• Comparison of serum Dkk1 (Dickkopf-1) and bone mineral density in patients on bisphosphonate treatment vs no treatment.

      Memon, Adeel R; Butler, Joseph S; O'Riordan, Michael V; Guerin, Elizabeth; Dimitrov, Borislav D; Harty, James A; Department of Trauma and Orthopaedics, Cork University Hospital, Cork, Ireland. dowite2003@hotmail.com (2013-05-17)
      Complex pathways affect bone metabolism at the cellular level, and a balance between osteoblast and osteoclast activity is critical to bone remodeling. One of the major pathways affecting bone metabolism is Wnt/β-catenin signaling, and its disturbances lead to a wide range of bone abnormalities. An important antagonist of this pathway is Dickkopf-1 (Dkk1). Higher Dkk1 levels have been associated with increased bone loss due to inhibition of Wnt pathway. Currently, bisphosphonates are the most commonly used agents to treat primary osteoporotic patients. This study demonstrates the effect of bisphosphonates on Dkk1 levels and its correlation with bone mineral density (BMD). Eighty patients with low BMD were recruited and divided into 2 groups of 40 each (bisphosphonate treatment group and control group). The mean Dkk1 level in the treatment group was significantly reduced to 2358.18 vs 3749.80 pg/mL in the control group (p<0.001). Pearson correlation coefficient showed negative correlation between Dkk1 and BMD at lumbar spine (r=-0.55) and femoral neck in the control group; however, no such correlation was found in the treatment group (r=-0.05). Hence, bisphosphonate therapy leads to reduction in Dkk1 levels, but it does not correlate with BMD in such patients.
    • Infection or metal hypersensitivity? The diagnostic challenge of failure in metal-on-metal bearings.

      Galbraith, John G; Butler, Joseph S; Browne, Tara-Jane; Mulcahy, David; Harty, James A; Department of Trauma & Orthopaedic Surgery, Cork University Hospital & St Mary's Orthopaedic Hospital, Cork, Ireland. johng442@hotmail.com (2011-04)
      The use of second generation metal-on-metal hip articulations has gained favour in the past few years. A hypersensitivity reaction to the metal-on-metal bearing, although rare, is a reported complication and is a novel mode of failure of these implants. Differentiating failure secondary to infection from failure secondary to metal hypersensitivity represents a significant diagnostic challenge. A retrospective review of all cases of hip arthroplasty using metal-on-metal bearings over a 5-year period at a tertiary referral centre identified 3 cases of failure secondary to metal hypersensitivity. Clinical presentation, serological markers, radiological imaging and histological analysis of all cases identified were evaluated. Histological analysis of periprosthetic tissue in all 3 cases identified characteristic features such as perivascular lymphocytic aggregates and chronic inflammation consistent with aseptic lymphocytic vasculitis-associated lesions (ALVAL). This study highlights that failure secondary to metal hypersensitivity must be considered in patients presenting with the reappearance of persistent pain, marked joint effusion, and the development of early osteolysis in the absence of infection.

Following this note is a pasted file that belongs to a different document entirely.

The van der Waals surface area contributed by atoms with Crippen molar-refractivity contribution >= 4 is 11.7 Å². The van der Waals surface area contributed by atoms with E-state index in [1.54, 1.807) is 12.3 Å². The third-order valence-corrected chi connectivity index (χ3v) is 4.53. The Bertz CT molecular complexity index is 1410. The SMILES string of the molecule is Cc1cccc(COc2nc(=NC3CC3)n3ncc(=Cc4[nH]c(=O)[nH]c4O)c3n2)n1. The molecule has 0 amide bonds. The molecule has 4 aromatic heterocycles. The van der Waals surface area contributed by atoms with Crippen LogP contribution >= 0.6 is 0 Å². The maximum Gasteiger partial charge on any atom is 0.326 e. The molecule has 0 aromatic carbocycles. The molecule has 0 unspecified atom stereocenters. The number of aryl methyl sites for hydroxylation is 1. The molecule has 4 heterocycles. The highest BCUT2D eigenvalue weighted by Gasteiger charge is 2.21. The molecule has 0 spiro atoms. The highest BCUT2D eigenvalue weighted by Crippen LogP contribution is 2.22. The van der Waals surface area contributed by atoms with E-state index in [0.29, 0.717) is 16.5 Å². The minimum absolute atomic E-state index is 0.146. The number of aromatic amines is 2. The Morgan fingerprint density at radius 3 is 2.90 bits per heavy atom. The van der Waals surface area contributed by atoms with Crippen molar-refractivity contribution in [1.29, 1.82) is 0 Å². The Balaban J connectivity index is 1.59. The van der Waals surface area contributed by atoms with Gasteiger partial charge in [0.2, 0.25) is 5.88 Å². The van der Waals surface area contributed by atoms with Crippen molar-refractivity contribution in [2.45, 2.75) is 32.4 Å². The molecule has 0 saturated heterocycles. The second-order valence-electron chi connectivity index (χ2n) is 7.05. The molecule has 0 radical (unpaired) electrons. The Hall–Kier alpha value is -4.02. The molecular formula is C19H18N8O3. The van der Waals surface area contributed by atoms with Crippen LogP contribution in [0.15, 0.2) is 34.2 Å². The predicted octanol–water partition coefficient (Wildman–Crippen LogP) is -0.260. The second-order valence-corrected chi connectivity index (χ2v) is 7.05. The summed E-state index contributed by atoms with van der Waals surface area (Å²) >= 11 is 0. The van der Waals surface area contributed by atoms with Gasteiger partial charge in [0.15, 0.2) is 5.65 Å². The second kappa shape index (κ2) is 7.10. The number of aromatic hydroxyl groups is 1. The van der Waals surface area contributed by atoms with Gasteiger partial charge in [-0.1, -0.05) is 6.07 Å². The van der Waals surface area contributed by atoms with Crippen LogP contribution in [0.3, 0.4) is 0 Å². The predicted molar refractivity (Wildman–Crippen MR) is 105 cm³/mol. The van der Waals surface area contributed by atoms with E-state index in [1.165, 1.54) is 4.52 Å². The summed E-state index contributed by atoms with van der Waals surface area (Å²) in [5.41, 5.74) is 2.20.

• Opioid toxicity as a cause of spontaneous urinary bladder rupture.

      Galbraith, John G; Butler, Joseph S; McGreal, Gerard T; Department of Surgery, Mercy University Hospital Cork, Ireland. johng442@hotmail.com (Elsevier, 2011-02)
    • Recurrent spontaneous hip dislocation in a patient with neurofibromatosis type 1: a case report.

      Galbraith, John G; Butler, Joseph S; Harty, James A; Department of Trauma & Orthopaedic Surgery, Cork University Hospital & St, Mary's Orthopaedic Hospital, Cork, Ireland. johng442@hotmail.com. (2011)
      Neurofibromatosis type-1 is a common genetic disorder which often affects the skeleton. Skeletal manifestations of neurofibromatosis type-1 include scoliosis, congenital pseudarthrosis of the tibia and intraosseous cystic lesions. Dislocation of the hip associated with neurofibromatosis type-1 is a rare occurrence and is underreported in the literature.
    • Sacral insufficiency fractures: an easily overlooked cause of back pain in the ED.

      Galbraith, John G; Butler, Joseph S; Blake, Simon P; Kelleher, Gemma; Department of Emergency Medicine, Cork University Hospital, Cork, Ireland. johng442@hotmail.com (2011-03)
      Sacral insufficiency fractures are an important and treatable cause of severe back pain. Despite publication of several case reports since its original description in 1982, awareness of these injuries remains inadequate in emergency medicine. Most patients are elderly women presenting with intractable lower back pain. Postmenopausal osteoporosis is the most significant risk factor. Marked sacral tenderness is common. Neurologic impairment is rarely detectable. Routine radiography of the spine and pelvis is usually inconclusive. Computed tomography remains the diagnostic modality of choice. Treatment is usually conservative.